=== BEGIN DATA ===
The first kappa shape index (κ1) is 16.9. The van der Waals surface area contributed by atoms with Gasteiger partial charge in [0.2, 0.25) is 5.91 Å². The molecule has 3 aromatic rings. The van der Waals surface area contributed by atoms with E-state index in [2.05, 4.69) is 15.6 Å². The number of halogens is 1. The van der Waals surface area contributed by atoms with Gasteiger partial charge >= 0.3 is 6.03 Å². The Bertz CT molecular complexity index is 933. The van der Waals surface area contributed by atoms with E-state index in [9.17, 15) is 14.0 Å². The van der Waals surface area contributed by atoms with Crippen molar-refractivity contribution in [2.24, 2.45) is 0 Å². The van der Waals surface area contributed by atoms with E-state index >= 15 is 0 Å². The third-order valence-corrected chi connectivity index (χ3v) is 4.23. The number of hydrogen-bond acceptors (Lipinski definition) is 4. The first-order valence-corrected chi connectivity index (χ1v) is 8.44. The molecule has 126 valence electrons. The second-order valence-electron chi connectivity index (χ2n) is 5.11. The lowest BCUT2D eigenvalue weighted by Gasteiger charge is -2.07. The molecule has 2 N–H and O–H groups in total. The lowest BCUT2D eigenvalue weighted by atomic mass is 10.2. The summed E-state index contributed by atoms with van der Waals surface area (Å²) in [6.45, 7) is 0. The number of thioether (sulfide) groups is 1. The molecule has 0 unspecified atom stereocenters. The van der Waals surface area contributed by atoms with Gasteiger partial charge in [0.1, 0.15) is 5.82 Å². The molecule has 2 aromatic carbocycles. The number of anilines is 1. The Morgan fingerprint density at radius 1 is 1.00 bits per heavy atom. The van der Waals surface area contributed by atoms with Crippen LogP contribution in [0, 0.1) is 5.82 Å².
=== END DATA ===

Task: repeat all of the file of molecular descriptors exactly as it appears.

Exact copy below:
The first kappa shape index (κ1) is 16.9. The van der Waals surface area contributed by atoms with Gasteiger partial charge in [0.2, 0.25) is 5.91 Å². The molecule has 3 aromatic rings. The van der Waals surface area contributed by atoms with E-state index in [2.05, 4.69) is 15.6 Å². The number of halogens is 1. The van der Waals surface area contributed by atoms with Gasteiger partial charge >= 0.3 is 6.03 Å². The Bertz CT molecular complexity index is 933. The van der Waals surface area contributed by atoms with E-state index in [9.17, 15) is 14.0 Å². The van der Waals surface area contributed by atoms with Crippen molar-refractivity contribution in [2.24, 2.45) is 0 Å². The van der Waals surface area contributed by atoms with E-state index >= 15 is 0 Å². The third-order valence-corrected chi connectivity index (χ3v) is 4.23. The number of hydrogen-bond acceptors (Lipinski definition) is 4. The first-order valence-corrected chi connectivity index (χ1v) is 8.44. The molecule has 126 valence electrons. The second-order valence-electron chi connectivity index (χ2n) is 5.11. The lowest BCUT2D eigenvalue weighted by Gasteiger charge is -2.07. The molecule has 2 N–H and O–H groups in total. The lowest BCUT2D eigenvalue weighted by atomic mass is 10.2. The summed E-state index contributed by atoms with van der Waals surface area (Å²) in [6.45, 7) is 0. The number of thioether (sulfide) groups is 1. The molecule has 0 unspecified atom stereocenters. The van der Waals surface area contributed by atoms with Gasteiger partial charge in [0.1, 0.15) is 5.82 Å². The molecule has 2 aromatic carbocycles. The number of anilines is 1. The Morgan fingerprint density at radius 1 is 1.00 bits per heavy atom. The van der Waals surface area contributed by atoms with Crippen LogP contribution in [0, 0.1) is 5.82 Å².